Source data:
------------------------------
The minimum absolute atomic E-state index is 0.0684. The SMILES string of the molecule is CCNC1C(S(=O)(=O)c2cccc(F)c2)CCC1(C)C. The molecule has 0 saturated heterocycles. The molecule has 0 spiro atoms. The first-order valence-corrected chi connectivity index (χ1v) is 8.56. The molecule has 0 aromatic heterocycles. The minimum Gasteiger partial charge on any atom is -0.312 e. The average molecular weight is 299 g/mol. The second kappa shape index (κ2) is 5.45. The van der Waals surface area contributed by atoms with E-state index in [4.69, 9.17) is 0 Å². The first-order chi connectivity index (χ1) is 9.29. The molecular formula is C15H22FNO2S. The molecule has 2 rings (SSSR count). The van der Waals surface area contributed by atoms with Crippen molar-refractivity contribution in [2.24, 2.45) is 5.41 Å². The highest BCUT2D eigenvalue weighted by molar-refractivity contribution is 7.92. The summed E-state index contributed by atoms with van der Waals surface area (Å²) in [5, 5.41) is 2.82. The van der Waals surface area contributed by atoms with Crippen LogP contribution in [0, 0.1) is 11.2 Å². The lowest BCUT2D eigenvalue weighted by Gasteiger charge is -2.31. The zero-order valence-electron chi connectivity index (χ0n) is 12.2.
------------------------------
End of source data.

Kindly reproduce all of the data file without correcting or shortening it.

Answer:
The minimum absolute atomic E-state index is 0.0684. The SMILES string of the molecule is CCNC1C(S(=O)(=O)c2cccc(F)c2)CCC1(C)C. The molecule has 0 saturated heterocycles. The molecule has 0 spiro atoms. The first-order valence-corrected chi connectivity index (χ1v) is 8.56. The molecule has 0 aromatic heterocycles. The minimum Gasteiger partial charge on any atom is -0.312 e. The average molecular weight is 299 g/mol. The second kappa shape index (κ2) is 5.45. The van der Waals surface area contributed by atoms with E-state index in [4.69, 9.17) is 0 Å². The first-order chi connectivity index (χ1) is 9.29. The molecular formula is C15H22FNO2S. The molecule has 2 rings (SSSR count). The van der Waals surface area contributed by atoms with Crippen molar-refractivity contribution in [2.24, 2.45) is 5.41 Å². The highest BCUT2D eigenvalue weighted by molar-refractivity contribution is 7.92. The summed E-state index contributed by atoms with van der Waals surface area (Å²) in [5, 5.41) is 2.82. The van der Waals surface area contributed by atoms with Crippen LogP contribution in [0, 0.1) is 11.2 Å². The lowest BCUT2D eigenvalue weighted by Gasteiger charge is -2.31. The zero-order valence-electron chi connectivity index (χ0n) is 12.2.